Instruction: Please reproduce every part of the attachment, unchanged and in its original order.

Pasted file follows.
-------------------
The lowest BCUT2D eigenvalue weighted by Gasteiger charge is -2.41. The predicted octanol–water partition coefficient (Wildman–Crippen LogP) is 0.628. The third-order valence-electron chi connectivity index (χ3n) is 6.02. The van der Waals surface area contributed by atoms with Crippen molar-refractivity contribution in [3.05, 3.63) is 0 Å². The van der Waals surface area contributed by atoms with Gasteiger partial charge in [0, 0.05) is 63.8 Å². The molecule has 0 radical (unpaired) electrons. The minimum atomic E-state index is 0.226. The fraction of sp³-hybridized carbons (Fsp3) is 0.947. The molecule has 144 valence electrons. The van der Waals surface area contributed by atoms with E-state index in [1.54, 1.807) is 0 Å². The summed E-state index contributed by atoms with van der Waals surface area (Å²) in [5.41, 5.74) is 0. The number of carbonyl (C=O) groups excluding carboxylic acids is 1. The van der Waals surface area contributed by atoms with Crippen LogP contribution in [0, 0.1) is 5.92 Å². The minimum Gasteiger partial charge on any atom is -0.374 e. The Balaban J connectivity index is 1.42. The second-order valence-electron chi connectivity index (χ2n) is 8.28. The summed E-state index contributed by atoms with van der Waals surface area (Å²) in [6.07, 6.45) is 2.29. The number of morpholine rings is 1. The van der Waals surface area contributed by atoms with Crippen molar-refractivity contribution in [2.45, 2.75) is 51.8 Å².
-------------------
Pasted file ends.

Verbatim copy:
The lowest BCUT2D eigenvalue weighted by Gasteiger charge is -2.41. The predicted octanol–water partition coefficient (Wildman–Crippen LogP) is 0.628. The third-order valence-electron chi connectivity index (χ3n) is 6.02. The van der Waals surface area contributed by atoms with Crippen molar-refractivity contribution in [3.05, 3.63) is 0 Å². The van der Waals surface area contributed by atoms with Gasteiger partial charge in [0, 0.05) is 63.8 Å². The molecule has 0 radical (unpaired) electrons. The minimum atomic E-state index is 0.226. The fraction of sp³-hybridized carbons (Fsp3) is 0.947. The molecule has 144 valence electrons. The van der Waals surface area contributed by atoms with E-state index in [1.54, 1.807) is 0 Å². The summed E-state index contributed by atoms with van der Waals surface area (Å²) in [5.41, 5.74) is 0. The number of carbonyl (C=O) groups excluding carboxylic acids is 1. The van der Waals surface area contributed by atoms with Crippen LogP contribution in [0, 0.1) is 5.92 Å². The minimum Gasteiger partial charge on any atom is -0.374 e. The Balaban J connectivity index is 1.42. The second-order valence-electron chi connectivity index (χ2n) is 8.28. The summed E-state index contributed by atoms with van der Waals surface area (Å²) in [6.07, 6.45) is 2.29. The number of morpholine rings is 1. The van der Waals surface area contributed by atoms with Crippen molar-refractivity contribution in [2.45, 2.75) is 51.8 Å².